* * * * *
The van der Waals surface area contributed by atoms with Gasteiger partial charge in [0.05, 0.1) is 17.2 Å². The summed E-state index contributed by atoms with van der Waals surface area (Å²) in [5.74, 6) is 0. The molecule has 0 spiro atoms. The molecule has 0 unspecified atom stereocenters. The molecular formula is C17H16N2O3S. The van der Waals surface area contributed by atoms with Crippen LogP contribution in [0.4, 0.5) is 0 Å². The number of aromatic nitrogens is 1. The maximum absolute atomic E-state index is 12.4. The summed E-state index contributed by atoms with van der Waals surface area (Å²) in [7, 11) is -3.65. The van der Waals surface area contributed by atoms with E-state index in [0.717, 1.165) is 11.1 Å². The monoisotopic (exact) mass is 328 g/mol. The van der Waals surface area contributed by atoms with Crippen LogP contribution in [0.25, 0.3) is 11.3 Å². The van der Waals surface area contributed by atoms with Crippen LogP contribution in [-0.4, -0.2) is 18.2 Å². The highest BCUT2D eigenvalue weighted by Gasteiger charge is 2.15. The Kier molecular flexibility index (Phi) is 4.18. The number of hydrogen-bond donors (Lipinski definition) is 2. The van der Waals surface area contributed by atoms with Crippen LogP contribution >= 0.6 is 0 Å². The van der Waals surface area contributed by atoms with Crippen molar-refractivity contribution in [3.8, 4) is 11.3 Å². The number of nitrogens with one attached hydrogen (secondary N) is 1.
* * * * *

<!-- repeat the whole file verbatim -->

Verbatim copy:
The van der Waals surface area contributed by atoms with Gasteiger partial charge in [0.05, 0.1) is 17.2 Å². The summed E-state index contributed by atoms with van der Waals surface area (Å²) in [5.74, 6) is 0. The molecule has 0 spiro atoms. The molecule has 0 unspecified atom stereocenters. The molecular formula is C17H16N2O3S. The van der Waals surface area contributed by atoms with Crippen LogP contribution in [0.4, 0.5) is 0 Å². The number of aromatic nitrogens is 1. The maximum absolute atomic E-state index is 12.4. The summed E-state index contributed by atoms with van der Waals surface area (Å²) in [7, 11) is -3.65. The van der Waals surface area contributed by atoms with E-state index in [0.717, 1.165) is 11.1 Å². The monoisotopic (exact) mass is 328 g/mol. The van der Waals surface area contributed by atoms with Crippen LogP contribution in [0.25, 0.3) is 11.3 Å². The van der Waals surface area contributed by atoms with Crippen LogP contribution in [-0.4, -0.2) is 18.2 Å². The highest BCUT2D eigenvalue weighted by Gasteiger charge is 2.15. The Kier molecular flexibility index (Phi) is 4.18. The number of hydrogen-bond donors (Lipinski definition) is 2. The van der Waals surface area contributed by atoms with Crippen LogP contribution >= 0.6 is 0 Å². The van der Waals surface area contributed by atoms with Crippen molar-refractivity contribution in [3.8, 4) is 11.3 Å². The number of nitrogens with one attached hydrogen (secondary N) is 1.